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Barriers and facilitators to improve safety and efficiency of the ICU discharge process: a mixed methods study

Overview of attention for article published in BMC Health Services Research, April 2017
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Title
Barriers and facilitators to improve safety and efficiency of the ICU discharge process: a mixed methods study
Published in
BMC Health Services Research, April 2017
DOI 10.1186/s12913-017-2139-x
Pubmed ID
Authors

Nelleke van Sluisveld, Anke Oerlemans, Gert Westert, Johannes Gerardus van der Hoeven, Hub Wollersheim, Marieke Zegers

Abstract

Evidence indicates that suboptimal clinical handover from the intensive care unit (ICU) to general wards leads to unnecessary ICU readmissions and increased mortality. We aimed to gain insight into barriers and facilitators to implement and use ICU discharge practices. A mixed methods approach was conducted, using 1) 23 individual and four focus group interviews, with post-ICU patients, ICU managers, and nurses and physicians working in the ICU or general ward of ten Dutch hospitals, and 2) a questionnaire survey, which contained 27 statements derived from the interviews, and was completed by 166 ICU physicians (21.8%) from 64 Dutch hospitals (71.1% of the total of 90 Dutch hospitals). The interviews resulted in 66 barriers and facilitators related to: the intervention (e.g., feasibility); the professional (e.g., attitude towards checklists); social factors (e.g., presence or absence of a culture of feedback); and the organisation (e.g., financial resources). A facilitator considered important by ICU physicians was a checklist to structure discharge communication (92.2%). Barriers deemed important were lack of a culture of feedback (55.4%), an absence of discharge criteria (23.5%), and an overestimation of the capabilities of general wards to care for complex patients by ICU physicians (74.7%). Based on the barriers and facilitators found in this study, improving handover communication, formulating specific discharge criteria, stimulating a culture of feedback, and preventing overestimation of the general ward are important to effectively improve the ICU discharge process.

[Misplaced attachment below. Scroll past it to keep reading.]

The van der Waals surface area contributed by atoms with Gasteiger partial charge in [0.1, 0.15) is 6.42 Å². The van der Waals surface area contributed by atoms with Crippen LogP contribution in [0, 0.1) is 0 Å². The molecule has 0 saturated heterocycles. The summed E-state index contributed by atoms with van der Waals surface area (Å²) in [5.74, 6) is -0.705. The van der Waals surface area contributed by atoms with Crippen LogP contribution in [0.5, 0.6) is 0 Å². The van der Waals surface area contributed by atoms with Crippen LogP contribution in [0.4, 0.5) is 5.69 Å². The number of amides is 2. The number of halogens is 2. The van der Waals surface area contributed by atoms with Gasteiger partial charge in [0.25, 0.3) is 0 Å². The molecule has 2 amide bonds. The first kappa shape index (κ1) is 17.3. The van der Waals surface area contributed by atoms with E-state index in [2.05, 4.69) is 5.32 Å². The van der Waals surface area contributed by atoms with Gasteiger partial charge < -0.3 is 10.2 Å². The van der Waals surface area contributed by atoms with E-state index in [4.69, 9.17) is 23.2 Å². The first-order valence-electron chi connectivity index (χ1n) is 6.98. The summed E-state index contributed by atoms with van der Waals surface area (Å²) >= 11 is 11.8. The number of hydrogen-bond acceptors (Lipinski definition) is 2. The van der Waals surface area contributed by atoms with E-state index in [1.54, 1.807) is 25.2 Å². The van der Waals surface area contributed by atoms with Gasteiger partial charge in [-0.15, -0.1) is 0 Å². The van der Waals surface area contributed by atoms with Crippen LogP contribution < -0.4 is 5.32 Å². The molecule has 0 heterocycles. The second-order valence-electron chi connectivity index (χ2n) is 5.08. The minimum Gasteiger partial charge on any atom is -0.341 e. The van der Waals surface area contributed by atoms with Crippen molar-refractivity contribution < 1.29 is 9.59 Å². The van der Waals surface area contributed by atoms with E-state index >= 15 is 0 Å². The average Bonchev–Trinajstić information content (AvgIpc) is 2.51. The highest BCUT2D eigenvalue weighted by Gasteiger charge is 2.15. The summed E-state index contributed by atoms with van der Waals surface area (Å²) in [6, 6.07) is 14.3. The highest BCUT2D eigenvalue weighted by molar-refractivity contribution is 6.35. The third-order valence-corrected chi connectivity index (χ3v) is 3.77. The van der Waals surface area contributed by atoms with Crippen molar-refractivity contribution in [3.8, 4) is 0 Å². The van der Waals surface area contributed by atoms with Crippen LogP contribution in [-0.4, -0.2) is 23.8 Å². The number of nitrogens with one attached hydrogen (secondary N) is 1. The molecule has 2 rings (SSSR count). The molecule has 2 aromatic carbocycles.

Twitter Demographics

The data shown below were collected from the profile of 1 tweeter who shared this research output. Click here to find out more about how the information was compiled.

Mendeley readers

The data shown below were compiled from readership statistics for 123 Mendeley readers of this research output. Click here to see the associated Mendeley record.

Geographical breakdown

Country Count As %
Unknown 123 100%

Demographic breakdown

Readers by professional status Count As %
Student > Bachelor 23 19%
Student > Master 17 14%
Student > Doctoral Student 12 10%
Other 9 7%
Researcher 8 7%
Other 23 19%
Unknown 31 25%
Readers by discipline Count As %
Nursing and Health Professions 57 46%
Medicine and Dentistry 18 15%
Pharmacology, Toxicology and Pharmaceutical Science 2 2%
Arts and Humanities 2 2%
Business, Management and Accounting 2 2%
Other 10 8%
Unknown 32 26%

Attention Score in Context

This research output has an Altmetric Attention Score of 1. This is our high-level measure of the quality and quantity of online attention that it has received. This Attention Score, as well as the ranking and number of research outputs shown below, was calculated when the research output was last mentioned on 22 January 2018.
All research outputs
#9,927,394
of 12,400,381 outputs
Outputs from BMC Health Services Research
#3,424
of 4,104 outputs
Outputs of similar age
#196,212
of 267,592 outputs
Outputs of similar age from BMC Health Services Research
#4
of 4 outputs
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